There’s been a lot of confusion and misinterpretation over the past week in the media about how US nuclear plants meet fire protection regulations. NRC’s Director of Public Affairs, Eliot Brenner, posted a piece over the weekend clearing it up:
There's more I left out so be sure to stop by and see the rest.
Let’s start with the bottom line — every U.S. nuclear power plant complies with the relevant NRC requirements for protecting its reactor from fire hazards. There may be confusion over the “exemptions” sometimes issued to some plants under the NRC’s least flexible fire protection approach, called Appendix R.
Appendix R is effectively a one-size-fits-all approach for plants that are in fact custom-built projects. Newer plants tend to be built closer to Appendix R requirements, while older plants are more likely to have difficulty meeting the goals.
The NRC knew from the start that the appendix wouldn’t apply to every part of every plant, so plants were going to apply for exemptions where Appendix R didn’t make sense. The NRC has a well-established process for reviewing exemption requests, which must have solid technical support in order to get approved. The federal court covering southern New York recently upheld the agency’s process — in fact, the court’s ruling even noted the NRC rejects exemption requests if they’re not justified.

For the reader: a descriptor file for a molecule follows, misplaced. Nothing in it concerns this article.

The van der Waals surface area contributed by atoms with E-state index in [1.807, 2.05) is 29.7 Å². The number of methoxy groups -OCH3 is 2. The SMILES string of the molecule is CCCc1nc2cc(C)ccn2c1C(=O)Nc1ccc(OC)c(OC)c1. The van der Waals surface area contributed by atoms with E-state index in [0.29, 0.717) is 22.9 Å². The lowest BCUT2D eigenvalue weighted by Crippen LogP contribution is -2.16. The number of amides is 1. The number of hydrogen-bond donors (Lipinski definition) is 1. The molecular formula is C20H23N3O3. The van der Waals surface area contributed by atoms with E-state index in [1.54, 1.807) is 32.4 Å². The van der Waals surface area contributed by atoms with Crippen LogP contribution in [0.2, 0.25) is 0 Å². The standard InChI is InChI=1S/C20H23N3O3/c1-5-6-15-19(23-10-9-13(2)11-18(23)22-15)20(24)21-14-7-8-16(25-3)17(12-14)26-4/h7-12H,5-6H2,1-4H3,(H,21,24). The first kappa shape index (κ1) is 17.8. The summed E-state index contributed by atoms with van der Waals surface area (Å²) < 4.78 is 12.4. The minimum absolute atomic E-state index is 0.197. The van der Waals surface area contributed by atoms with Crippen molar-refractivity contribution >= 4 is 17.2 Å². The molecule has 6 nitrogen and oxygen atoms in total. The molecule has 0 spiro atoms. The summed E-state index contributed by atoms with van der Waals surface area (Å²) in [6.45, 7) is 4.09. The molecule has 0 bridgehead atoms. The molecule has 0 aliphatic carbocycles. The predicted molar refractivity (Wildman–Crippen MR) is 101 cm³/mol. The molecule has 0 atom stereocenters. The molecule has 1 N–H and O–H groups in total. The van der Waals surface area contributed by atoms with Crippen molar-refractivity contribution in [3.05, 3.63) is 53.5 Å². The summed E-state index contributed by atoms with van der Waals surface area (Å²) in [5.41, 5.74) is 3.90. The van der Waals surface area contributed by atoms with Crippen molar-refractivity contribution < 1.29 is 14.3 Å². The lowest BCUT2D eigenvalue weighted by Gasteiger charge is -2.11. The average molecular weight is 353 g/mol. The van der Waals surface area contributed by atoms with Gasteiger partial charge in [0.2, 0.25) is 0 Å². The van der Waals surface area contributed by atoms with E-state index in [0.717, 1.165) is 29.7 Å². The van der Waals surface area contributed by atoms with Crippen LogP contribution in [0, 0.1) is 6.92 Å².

You can see an everyday example of exemptions at the DMV, when it comes to having “acceptable vision” for a drivers license exam. Since not everyone’s vision falls in the acceptable range, DMV regulations allow people to wear glasses or contacts. This can be considered an “exemption” from uncorrected vision requirements that’s still acceptable and compliant with the law.
Even if a plant has exemptions from parts of Appendix R, the NRC is satisfied that plant has an appropriate overall fire protection program.
Bottom line? The fix for an exemption or a compensatory measure has to be safe. Otherwise it won’t fly with the NRC.